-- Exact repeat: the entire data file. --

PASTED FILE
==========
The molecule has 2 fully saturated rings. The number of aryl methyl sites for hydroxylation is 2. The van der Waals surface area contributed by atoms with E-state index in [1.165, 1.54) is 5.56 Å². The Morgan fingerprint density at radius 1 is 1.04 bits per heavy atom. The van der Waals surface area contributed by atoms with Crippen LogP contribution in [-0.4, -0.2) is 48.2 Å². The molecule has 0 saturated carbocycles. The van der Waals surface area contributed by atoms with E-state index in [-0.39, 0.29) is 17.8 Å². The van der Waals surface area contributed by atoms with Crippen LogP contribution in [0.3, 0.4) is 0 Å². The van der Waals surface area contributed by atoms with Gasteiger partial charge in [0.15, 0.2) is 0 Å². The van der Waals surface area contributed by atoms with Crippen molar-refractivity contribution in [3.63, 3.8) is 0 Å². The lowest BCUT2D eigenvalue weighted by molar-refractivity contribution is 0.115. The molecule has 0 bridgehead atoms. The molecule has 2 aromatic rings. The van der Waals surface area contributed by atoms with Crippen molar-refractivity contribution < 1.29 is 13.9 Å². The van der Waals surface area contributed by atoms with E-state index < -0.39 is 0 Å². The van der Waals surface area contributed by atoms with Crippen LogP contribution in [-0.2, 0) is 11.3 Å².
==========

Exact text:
The molecule has 2 fully saturated rings. The number of aryl methyl sites for hydroxylation is 2. The van der Waals surface area contributed by atoms with E-state index in [1.165, 1.54) is 5.56 Å². The Morgan fingerprint density at radius 1 is 1.04 bits per heavy atom. The van der Waals surface area contributed by atoms with Crippen LogP contribution in [-0.4, -0.2) is 48.2 Å². The molecule has 0 saturated carbocycles. The van der Waals surface area contributed by atoms with E-state index in [-0.39, 0.29) is 17.8 Å². The van der Waals surface area contributed by atoms with Crippen LogP contribution in [0.3, 0.4) is 0 Å². The van der Waals surface area contributed by atoms with Gasteiger partial charge in [0.15, 0.2) is 0 Å². The van der Waals surface area contributed by atoms with Crippen molar-refractivity contribution in [3.63, 3.8) is 0 Å². The lowest BCUT2D eigenvalue weighted by molar-refractivity contribution is 0.115. The molecule has 0 bridgehead atoms. The molecule has 2 aromatic rings. The van der Waals surface area contributed by atoms with Crippen molar-refractivity contribution < 1.29 is 13.9 Å². The van der Waals surface area contributed by atoms with E-state index < -0.39 is 0 Å². The van der Waals surface area contributed by atoms with Crippen LogP contribution in [-0.2, 0) is 11.3 Å².